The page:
Boko Haram crisis: Amnesty condemns reinstatement of Nigeria general
Amnesty International has criticised the reinstatement of a Nigerian general it accuses of war crimes in the fight against Boko Haram.
The campaign group named Maj Gen Ahmadu Mohammed and eight other officers in a report last year, accusing the military of killing more than 8,000 detainees.
"It is unthinkable" to recall the officer, who was sacked in 2014, before an inquiry had even begun, it said.
The military is investigating the allegations, a spokesman told the BBC.
"These are just allegations - until proven, no-one should be punished unnecessarily," military spokesman General Rabe Abubakar said, confirming that Gen Mohammed had been reinstated.
Amnesty says Gen Mohammed was "in command of operations when the military executed more than 640 detainees following a Boko Haram attack on the detention centre in Giwa barracks on 14 March 2014".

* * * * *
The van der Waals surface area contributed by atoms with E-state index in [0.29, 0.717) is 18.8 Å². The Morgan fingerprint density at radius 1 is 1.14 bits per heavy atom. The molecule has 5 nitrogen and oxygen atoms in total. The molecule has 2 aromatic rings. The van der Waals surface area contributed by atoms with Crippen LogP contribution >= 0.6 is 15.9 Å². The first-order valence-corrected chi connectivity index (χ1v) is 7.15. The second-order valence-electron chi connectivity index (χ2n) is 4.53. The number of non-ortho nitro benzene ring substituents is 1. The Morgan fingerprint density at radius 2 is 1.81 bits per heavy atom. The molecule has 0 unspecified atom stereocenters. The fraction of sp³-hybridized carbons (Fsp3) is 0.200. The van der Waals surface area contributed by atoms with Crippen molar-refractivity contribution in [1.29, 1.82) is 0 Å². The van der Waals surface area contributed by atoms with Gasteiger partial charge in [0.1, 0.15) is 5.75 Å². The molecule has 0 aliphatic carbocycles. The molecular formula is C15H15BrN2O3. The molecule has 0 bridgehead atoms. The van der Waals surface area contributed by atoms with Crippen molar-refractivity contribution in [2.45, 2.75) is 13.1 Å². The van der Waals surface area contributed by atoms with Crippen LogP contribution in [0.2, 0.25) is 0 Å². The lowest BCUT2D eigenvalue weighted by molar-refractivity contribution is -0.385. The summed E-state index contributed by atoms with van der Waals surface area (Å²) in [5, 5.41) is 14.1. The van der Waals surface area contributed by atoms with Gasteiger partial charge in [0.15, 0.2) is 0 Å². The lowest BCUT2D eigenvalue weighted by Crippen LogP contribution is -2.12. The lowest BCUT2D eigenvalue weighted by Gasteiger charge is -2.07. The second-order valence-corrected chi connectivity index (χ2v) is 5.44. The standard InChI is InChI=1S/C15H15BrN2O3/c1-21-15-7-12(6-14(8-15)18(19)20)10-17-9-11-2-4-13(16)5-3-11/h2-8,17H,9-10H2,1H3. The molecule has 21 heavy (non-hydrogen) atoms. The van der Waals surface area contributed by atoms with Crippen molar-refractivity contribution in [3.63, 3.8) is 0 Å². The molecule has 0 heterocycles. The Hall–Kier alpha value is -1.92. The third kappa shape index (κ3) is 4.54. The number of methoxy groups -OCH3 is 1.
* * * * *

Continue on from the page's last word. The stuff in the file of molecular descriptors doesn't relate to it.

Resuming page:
He was sacked for unrelated reasons before recently being reinstated.
"Major General Mohammed must be investigated for participating in, sanctioning or failing to prevent the deaths of hundreds of people," Amnesty's secretary general Salil Shetty said in a statement.
But Gen Abubakar said the allegations were being investigated.
The London-based group said since March 2011, more than 8,000 young men and boys have been either shot, starved, suffocated or tortured to death in military custody and no-one has been held responsible.
President Muhammad Buhari promised to look into the issue when he came to power last year.
Boko Haram's Islamist insurgency has claimed thousands of lives and displaced more than two million people over the past six years.
In the latest incident, at least 65 people were killed and 136 injured when militants attacked the north-eastern Dalori village on Saturday night.
Boko Haram at a glance:
- Founded in 2002, initially focused on opposing Western-style education - Boko Haram means "Western education is forbidden" in the Hausa language
- Launched military operations in 2009
- Thousands killed, mostly in north-eastern Nigeria, hundreds abducted, including at least 200 schoolgirls
- Joined so-called Islamic State, now calls itself IS's "West African province"
- Seized large area in north-east, where it declared caliphate
- Regional force has retaken most territory this year